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Take a motorcycle safety course.
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Old 04-02-06, 08:50 AM   #11
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The stats I've seen say that 50% of motorcycle-riders will be in a wreck at some point in their lives. And about 2/3rds of those crashes are due to the fault of others, cars pulling out of driveways and turning left in front of them are the most common. Riding with the assumption that you're invisible is the key to survival. I've been hit on my motorcycle once, on my bike 4 times and rear-ended in my car twice. Just that you don't have much protection on a motorcycle...
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Old 04-02-06, 09:16 AM   #12
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^^^ After more bikes than I can count, dirt, sportbikes, Harleys, even a scooter,
Ive fallen twice on the road and 1,000000000,00,00 times in the dirt since '75.
Common misconception.....you probably are going to fall but it is 99.9% YOUR
fault. Motorcyclists know where dangers lie and if you miscalculate any parts of the
zillions of information bits your brain should be processing while you ride you risk a
fall. If you fall on a motorcycle you have made an error in judgement. Its easy to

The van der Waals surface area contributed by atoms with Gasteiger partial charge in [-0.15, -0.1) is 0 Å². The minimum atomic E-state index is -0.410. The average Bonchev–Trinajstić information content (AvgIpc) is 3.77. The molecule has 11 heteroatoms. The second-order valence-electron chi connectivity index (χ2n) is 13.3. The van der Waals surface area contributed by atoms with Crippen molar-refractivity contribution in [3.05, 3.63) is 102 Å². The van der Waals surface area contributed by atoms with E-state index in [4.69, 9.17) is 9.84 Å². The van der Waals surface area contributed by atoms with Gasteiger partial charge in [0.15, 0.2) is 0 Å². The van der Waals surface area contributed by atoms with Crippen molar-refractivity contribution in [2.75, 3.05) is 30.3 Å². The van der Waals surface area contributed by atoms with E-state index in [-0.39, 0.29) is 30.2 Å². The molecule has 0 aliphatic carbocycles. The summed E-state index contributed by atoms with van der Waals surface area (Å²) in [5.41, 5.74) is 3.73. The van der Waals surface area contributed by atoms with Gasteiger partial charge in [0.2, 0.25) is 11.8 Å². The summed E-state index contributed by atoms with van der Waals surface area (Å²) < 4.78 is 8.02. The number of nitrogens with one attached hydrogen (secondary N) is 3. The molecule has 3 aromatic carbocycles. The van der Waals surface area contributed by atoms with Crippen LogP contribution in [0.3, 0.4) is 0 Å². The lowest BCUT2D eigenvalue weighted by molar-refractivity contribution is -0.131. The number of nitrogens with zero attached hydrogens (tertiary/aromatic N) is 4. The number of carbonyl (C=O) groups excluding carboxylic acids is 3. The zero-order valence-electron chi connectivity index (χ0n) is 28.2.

blame a car or say 'I had to lay it down ' but except for a few extenuating
circumstances it is always rider error.
Crashing is a motorcycle conundrum....you probably are going to crash but you are
the one in control of when it will happen
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Old 04-02-06, 12:53 PM   #13
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I think the safest way to ride motorcycles is to join a gang or club, and only do long recreational rides with them. Most people driving cars will very much try to avoid hitting a biker with a bunch of friends, because not only is a group of riders easily seen unlike a solo rider, but if you wrecklessly hit one of them, the rest of the gang will kill you.
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Old 04-02-06, 08:06 PM   #14
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That's jsut going to encourage the driver to run them ALL over...

Quote:
Originally Posted by Michigander
I think the safest way to ride motorcycles is to join a gang or club, and only do long recreational rides with them. Most people driving cars will very much try to avoid hitting a biker with a bunch of friends, because not only is a group of riders easily seen unlike a solo rider, but if you wrecklessly hit one of them, the rest of the gang will kill you.
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Old 04-03-06, 05:50 AM   #15
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On the motorcycle you have the advantage of small size, acceleration and maneuverability.

We all know the disadvantages.

I don't beleive that crashes on a motorcycle are inevitable.

The M/C safety course I took stressed situational awareness in addition to the basic safe riding techniques. Simply pay attention to what's going on around you, and ride so you have time to react.